Good Morning
Good Morning
Long IslandTowns

Smithtown officials disappointed in contents of 50-year-old time capsule

Smithtown Town Supervisor Patrick Vecchio and Deputy Supervisor

Smithtown Town Supervisor Patrick Vecchio and Deputy Supervisor Thomas J. McCarthy, dressed in colonial clothing, look over items recovered from the town's time capsule. The capsule unveiling was part of the town's 350th anniversary celebration at the Smithtown Performing Arts Center on March 3, 2015. Credit: Newsday / Thomas A. Ferrara

With a few hammer whacks, Smithtown town officials opened a large milk can Tuesday night to reveal the contents of a time capsule buried on the lawn of Town Hall in 1965.

The time capsule was opened before a crowd of more than 175 people at the Smithtown Center for the Performing Arts, after town officials -- dressed in Colonial garb -- gave a theatrical reading of a patent that founded Smithtown 350 years ago.

The time capsule yielded a proclamation of beard-growing group Brothers of the Brush, papers and paraphernalia from the town's 300th anniversary events, a phone book, an edition of The Smithtown News, pennies from the 1950s and '60s, a man's black hat and a white bonnet.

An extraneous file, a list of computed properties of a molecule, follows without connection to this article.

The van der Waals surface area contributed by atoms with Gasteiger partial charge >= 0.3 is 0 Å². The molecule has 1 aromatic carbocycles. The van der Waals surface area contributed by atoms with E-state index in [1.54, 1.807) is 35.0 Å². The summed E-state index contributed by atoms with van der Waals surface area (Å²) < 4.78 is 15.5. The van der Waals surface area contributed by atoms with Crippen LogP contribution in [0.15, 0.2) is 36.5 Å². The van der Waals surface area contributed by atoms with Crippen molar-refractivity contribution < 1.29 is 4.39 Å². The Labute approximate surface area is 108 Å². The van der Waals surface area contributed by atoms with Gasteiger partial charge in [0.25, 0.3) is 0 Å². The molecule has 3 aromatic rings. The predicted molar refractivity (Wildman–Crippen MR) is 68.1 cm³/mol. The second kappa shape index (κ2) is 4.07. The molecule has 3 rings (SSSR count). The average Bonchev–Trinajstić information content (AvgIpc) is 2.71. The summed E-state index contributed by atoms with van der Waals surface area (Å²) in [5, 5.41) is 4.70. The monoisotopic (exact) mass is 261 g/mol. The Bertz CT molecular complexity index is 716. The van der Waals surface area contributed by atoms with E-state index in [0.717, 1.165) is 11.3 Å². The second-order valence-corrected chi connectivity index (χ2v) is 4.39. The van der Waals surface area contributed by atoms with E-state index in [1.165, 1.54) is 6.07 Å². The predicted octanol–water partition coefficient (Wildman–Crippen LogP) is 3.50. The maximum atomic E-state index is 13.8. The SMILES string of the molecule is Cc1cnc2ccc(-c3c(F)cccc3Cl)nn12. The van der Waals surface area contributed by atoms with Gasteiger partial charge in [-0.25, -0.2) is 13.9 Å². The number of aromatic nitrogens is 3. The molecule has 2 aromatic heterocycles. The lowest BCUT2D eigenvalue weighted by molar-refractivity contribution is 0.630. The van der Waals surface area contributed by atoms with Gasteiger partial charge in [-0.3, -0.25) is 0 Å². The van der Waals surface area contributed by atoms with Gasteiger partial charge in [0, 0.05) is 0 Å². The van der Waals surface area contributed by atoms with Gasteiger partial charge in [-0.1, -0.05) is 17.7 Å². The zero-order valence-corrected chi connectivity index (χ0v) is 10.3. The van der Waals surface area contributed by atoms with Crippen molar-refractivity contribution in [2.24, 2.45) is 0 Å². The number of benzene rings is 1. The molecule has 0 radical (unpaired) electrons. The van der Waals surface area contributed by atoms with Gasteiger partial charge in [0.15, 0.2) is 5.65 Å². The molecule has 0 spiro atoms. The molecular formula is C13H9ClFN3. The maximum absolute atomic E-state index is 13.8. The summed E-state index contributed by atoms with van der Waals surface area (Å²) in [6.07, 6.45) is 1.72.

Smithtown Supervisor Patrick Vecchio called the findings "disappointing."

"I would have thought those folks would have used a little more imagination and put some artifacts from that time in the time capsule," he said in an interview after the event.

Kiernan Lannon, executive director of the Smithtown Historical Society, who helped extract the capsule's contents said he was also let down.

Historians were interested in seeing more "slice of life" items such as toys, written accounts and photographs from the mid-20th century, he said.

"The most interesting thing that came out of the time capsule was the smell," Lannon said. "It was horrible. I have smelled history before; history does not smell like that. It was the most powerfully musty smell that I've ever smelled in my life."

Catherine Amicizia, 48, a lifelong resident of St. James, brought her two daughters, Marina, 13, and Gabby, 9, to the opening.

"I wanted to teach my kids and show them what it's like to be a resident for so long," she said. "Hopefully in 50 years they'll still be here."

Officials plan to bury a new time capsule this fall to be opened in 50 years.

A series of events have been scheduled this year to celebrate the anniversary of the town's founding, an event marked as "a significant milestone" on a plaque from Gov. Andrew M. Cuomo presented to town officials on Tuesday.

Marina said this year's time capsule should include a selfie stick, affixed to cellphones so you can take a photo of yourself from a short distance. Gabby suggested adding an iPhone.

Smithtown town historian Bradley Harris said other recommendations have included essays from students about what life may be like in 50 years and letters from parents to their children.

Suggestions can be mailed to Smithtown 350 Foundation at P.O. Box 350, Smithtown, NY 11787.

Latest Long Island News